Thursday, May 3, 2007

If Only They’d Known has a piece by Gregory Levey about soldiers who go AWOL and end up in Canada. They may think that they are out of reach of U.S. law, but some law enforcement officers, including some Canadians, are making it tough for them.

With the Iraq war in its fifth year, an increasing number of American soldiers have been going AWOL and fleeing to Canada, particularly over the last six months. One lawyer who works on their behalf puts the number of American war resisters currently living in Canada at 250 or more. Advocates for them here talk of a kind of “underground railroad” that has developed south of the border to help war resisters make their way north.

Ever since the Vietnam War, many Americans have viewed Canada as a liberal oasis, ready to welcome those who no longer want to take part in Uncle Sam’s wars. But the reality is more complicated these days, especially with the conservative Harper government in power since 2006. Although the Canadian people are still largely welcoming, some war resisters say they have faced hostility here. And all of them who are seeking refugee status to remain in the country face complex legal obstacles, according to experts on Canada’s refugee laws. Meanwhile, the alleged cooperation between Canadian and U.S. law enforcement authorities to track them down raises thorny legal questions of its own.

Speaking by phone recently from an undisclosed location in the Canadian prairies, Key told Salon that he generally feels safe in Canada, although he said one person threatened to “put him on a boat and take him back to the U.S.” and another told him that his daughter “deserved to be shot in the head.” He said that he was unnerved after he heard about Snyder’s arrest in B.C. in February. “After what I saw in Iraq,” he said, “I know that a snatch-and-grab operation doesn’t take long.”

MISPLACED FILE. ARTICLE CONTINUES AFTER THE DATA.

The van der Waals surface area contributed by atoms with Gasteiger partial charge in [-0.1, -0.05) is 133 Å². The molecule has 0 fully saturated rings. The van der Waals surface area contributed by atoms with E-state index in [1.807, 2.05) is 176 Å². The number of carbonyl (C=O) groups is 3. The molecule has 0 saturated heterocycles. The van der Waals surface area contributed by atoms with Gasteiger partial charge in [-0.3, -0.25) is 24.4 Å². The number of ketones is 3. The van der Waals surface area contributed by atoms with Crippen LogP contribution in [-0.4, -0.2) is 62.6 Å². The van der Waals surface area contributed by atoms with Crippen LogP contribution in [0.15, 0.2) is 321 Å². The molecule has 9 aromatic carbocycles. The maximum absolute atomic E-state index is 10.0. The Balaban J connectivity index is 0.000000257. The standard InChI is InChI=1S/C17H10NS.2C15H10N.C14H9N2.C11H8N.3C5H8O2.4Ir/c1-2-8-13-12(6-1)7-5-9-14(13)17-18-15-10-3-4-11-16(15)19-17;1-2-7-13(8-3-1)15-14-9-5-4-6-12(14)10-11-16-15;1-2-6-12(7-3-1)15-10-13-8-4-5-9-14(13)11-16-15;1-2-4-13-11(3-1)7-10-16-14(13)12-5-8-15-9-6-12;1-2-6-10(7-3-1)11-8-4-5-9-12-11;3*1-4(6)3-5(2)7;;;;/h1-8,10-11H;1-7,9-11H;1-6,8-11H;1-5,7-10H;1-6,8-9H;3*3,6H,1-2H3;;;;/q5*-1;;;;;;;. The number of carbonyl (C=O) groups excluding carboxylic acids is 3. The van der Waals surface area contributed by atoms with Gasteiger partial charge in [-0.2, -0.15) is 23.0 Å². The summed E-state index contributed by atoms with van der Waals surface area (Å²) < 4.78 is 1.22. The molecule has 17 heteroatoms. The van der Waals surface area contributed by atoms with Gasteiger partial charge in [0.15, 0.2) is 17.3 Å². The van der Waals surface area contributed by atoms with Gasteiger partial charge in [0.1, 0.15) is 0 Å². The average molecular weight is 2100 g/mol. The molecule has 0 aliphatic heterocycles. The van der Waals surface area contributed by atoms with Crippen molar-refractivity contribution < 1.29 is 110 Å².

It would be illegal under Canadian law for U.S. officials to make an arrest on Canadian soil, according to Audrey Macklin, a professor at the University of Toronto Law School. “U.S. law enforcement officers have no jurisdiction here,” she said. The picture gets murkier, however, with the prospect of Canadian police working on behalf of U.S. officials. “Sometimes officials cooperate in cross-border criminal investigations,” Macklin said. But the incidents involving Snyder and Key, she said, didn’t strike her as typical cross-border cooperation. “It’s sheer conjecture on my part, but I do wonder if it is more about intimidation.”

For those of us who were of draft age during the Vietnam war and were opposed to the war, and certainly for those of us who grew up near the Canadian border, the lure of making the trip across the Ambassador Bridge was tempting if that letter from Selective Service arrived. I knew of several people who made the trip, and it was not an easy choice for them to make. Giving up home and country and moving to a foreign land, even if it was remarkably similar and welcoming, was a frightening thought, especially when there was, at the time, no likelihood that they could return without the possibility of being arrested hanging over them. But they believed that it was more important for them to avoid involuntary service in a war that they didn’t believe in, and they made the choice to go when they felt that they did not have the option. The liberal government of Pierre Trudeau eased the transition to Canadian citizenship, and at least one of my acquaintances has never looked back in spite of the amnesties granted by Presidents Ford and Carter. He has a life, a family, and a country that chooses its battles carefully.